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October 1999

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1999.10.14 14:55 "TIFF Version validation", by Bill Comstock
1999.10.15 00:33 "Re: TIFF Version validation", by Tom Lane
1999.10.15 17:20 "Re: TIFF Version validation", by Thomas E Deweese
1999.10.16 05:34 "Re: TIFF Version validation", by Jaya Krishnan Chathu
1999.10.16 22:00 "Re: TIFF Version validation", by Michael L Welles

1999.10.15 17:20 "Re: TIFF Version validation", by Thomas E Deweese

>>>>> "TL" == Tom Lane <tgl@sss.pgh.pa.us> writes:

TL> Bill Comstock <comstock@fas.harvard.edu> writes:
>> I'm interested in putting a large collection of TIFF images through
>> a validation process, one that tests each image against a series of
>> rules and reports whether it conforms to the TIFF standard [...]

TL> A more useful way to look at things is a profile of features
TL> required to decode any particular TIFF --- for example, if your
TL> program said "tiled TIFF using LZW compression and containing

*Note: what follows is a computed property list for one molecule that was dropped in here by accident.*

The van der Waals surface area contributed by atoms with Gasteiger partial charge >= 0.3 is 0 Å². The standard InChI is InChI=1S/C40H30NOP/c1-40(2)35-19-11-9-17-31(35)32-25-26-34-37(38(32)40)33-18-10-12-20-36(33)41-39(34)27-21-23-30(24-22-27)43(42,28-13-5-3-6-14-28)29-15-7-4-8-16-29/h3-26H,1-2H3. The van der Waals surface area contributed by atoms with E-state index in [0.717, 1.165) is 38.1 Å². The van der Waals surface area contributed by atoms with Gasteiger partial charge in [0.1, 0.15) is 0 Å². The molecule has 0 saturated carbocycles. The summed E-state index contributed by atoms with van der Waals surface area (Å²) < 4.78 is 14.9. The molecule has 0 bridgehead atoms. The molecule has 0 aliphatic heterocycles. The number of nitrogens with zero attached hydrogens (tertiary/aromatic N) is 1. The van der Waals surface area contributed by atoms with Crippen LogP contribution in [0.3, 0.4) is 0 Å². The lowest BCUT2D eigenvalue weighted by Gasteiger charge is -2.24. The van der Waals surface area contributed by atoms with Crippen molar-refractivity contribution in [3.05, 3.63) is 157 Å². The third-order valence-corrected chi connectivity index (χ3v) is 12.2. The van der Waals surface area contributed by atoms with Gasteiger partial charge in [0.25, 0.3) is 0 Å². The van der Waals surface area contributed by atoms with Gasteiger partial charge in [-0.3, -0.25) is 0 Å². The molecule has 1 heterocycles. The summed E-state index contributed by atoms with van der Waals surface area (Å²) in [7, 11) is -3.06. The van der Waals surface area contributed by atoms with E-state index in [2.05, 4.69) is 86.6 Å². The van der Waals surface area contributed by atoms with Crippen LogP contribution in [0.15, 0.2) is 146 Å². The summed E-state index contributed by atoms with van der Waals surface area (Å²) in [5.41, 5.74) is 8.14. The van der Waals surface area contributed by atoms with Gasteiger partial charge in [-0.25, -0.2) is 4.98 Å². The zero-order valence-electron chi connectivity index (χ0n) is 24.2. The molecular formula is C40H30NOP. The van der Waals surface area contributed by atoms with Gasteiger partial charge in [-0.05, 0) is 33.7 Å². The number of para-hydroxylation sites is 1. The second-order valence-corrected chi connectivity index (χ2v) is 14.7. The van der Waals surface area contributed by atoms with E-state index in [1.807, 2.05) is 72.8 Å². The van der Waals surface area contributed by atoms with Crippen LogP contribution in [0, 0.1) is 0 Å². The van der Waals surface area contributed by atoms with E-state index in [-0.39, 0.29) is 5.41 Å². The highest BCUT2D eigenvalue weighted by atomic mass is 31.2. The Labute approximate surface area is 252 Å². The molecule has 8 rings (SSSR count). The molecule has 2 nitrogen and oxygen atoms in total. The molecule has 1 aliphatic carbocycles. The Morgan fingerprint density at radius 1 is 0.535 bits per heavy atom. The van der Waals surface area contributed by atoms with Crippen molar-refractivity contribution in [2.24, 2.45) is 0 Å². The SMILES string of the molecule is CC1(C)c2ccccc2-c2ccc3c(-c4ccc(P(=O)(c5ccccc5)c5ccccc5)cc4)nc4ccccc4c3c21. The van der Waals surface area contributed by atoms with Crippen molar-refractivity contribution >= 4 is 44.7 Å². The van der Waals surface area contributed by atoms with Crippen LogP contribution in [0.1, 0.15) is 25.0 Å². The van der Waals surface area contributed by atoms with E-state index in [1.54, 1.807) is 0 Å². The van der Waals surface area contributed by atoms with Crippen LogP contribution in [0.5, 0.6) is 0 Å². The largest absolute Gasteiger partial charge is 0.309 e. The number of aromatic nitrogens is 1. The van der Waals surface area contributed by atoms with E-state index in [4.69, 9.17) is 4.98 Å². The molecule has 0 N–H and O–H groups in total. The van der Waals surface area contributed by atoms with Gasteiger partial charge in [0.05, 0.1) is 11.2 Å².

TL> 24-bit RGB data", that would convey helpful information.  You
TL> can't usefully boil it down to "version 5.0" (or whichever spec
TL> release was the first one to mention all of those features),
TL> because almost no decoder supports the *whole* spec of any
TL> release.

        Admittedly talking about 'versions' of Tiff is not real
correct (I prefer to talk about 'flavors', but profiles also works).
But a good tool to at least validate baseline Tiff files would, I
think, be very useful.  If the tool could check the validity some of
the more common profiles, tiled, alpha channels, extra samples,
alternate color spaces - 'inks support', various compression sets,
would be really welcome.

        I think that many of us have had the experience of reading the
TIFF spec. and doing our darn best to implement to what it says, but
over looking this or that little detail, and always wondering if we
were writing out subtlety 'corrupt' Tiff files.

-- 
                                                        Thomas DeWeese
deweese@kodak.com
                        "The only difference between theory and practice is
                         that in theory there isn't any." -- unknown